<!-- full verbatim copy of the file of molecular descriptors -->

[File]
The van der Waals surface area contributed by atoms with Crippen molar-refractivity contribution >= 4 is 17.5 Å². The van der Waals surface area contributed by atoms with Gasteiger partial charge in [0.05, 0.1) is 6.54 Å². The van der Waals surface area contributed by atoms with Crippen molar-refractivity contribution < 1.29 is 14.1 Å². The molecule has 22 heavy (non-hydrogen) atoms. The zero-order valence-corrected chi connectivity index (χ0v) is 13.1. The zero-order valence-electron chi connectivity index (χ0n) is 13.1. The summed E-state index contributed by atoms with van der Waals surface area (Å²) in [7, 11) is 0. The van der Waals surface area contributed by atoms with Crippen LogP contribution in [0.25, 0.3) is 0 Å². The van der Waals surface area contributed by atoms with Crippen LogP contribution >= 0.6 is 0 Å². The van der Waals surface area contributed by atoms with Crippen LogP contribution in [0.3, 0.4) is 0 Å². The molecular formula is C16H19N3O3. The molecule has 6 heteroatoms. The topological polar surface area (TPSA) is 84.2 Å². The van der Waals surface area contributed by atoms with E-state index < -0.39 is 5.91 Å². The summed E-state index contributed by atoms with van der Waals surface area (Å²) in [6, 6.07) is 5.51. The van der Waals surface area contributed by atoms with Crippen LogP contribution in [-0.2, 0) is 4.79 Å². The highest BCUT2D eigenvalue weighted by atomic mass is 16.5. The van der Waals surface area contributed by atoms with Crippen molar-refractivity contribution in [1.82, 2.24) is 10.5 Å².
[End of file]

The van der Waals surface area contributed by atoms with Crippen molar-refractivity contribution >= 4 is 17.5 Å². The van der Waals surface area contributed by atoms with Gasteiger partial charge in [0.05, 0.1) is 6.54 Å². The van der Waals surface area contributed by atoms with Crippen molar-refractivity contribution < 1.29 is 14.1 Å². The molecule has 22 heavy (non-hydrogen) atoms. The zero-order valence-corrected chi connectivity index (χ0v) is 13.1. The zero-order valence-electron chi connectivity index (χ0n) is 13.1. The summed E-state index contributed by atoms with van der Waals surface area (Å²) in [7, 11) is 0. The van der Waals surface area contributed by atoms with Crippen LogP contribution in [0.25, 0.3) is 0 Å². The van der Waals surface area contributed by atoms with Crippen LogP contribution >= 0.6 is 0 Å². The van der Waals surface area contributed by atoms with Crippen LogP contribution in [0.3, 0.4) is 0 Å². The molecular formula is C16H19N3O3. The molecule has 6 heteroatoms. The topological polar surface area (TPSA) is 84.2 Å². The van der Waals surface area contributed by atoms with E-state index < -0.39 is 5.91 Å². The summed E-state index contributed by atoms with van der Waals surface area (Å²) in [6, 6.07) is 5.51. The van der Waals surface area contributed by atoms with Crippen LogP contribution in [-0.2, 0) is 4.79 Å². The highest BCUT2D eigenvalue weighted by atomic mass is 16.5. The van der Waals surface area contributed by atoms with Crippen molar-refractivity contribution in [1.82, 2.24) is 10.5 Å².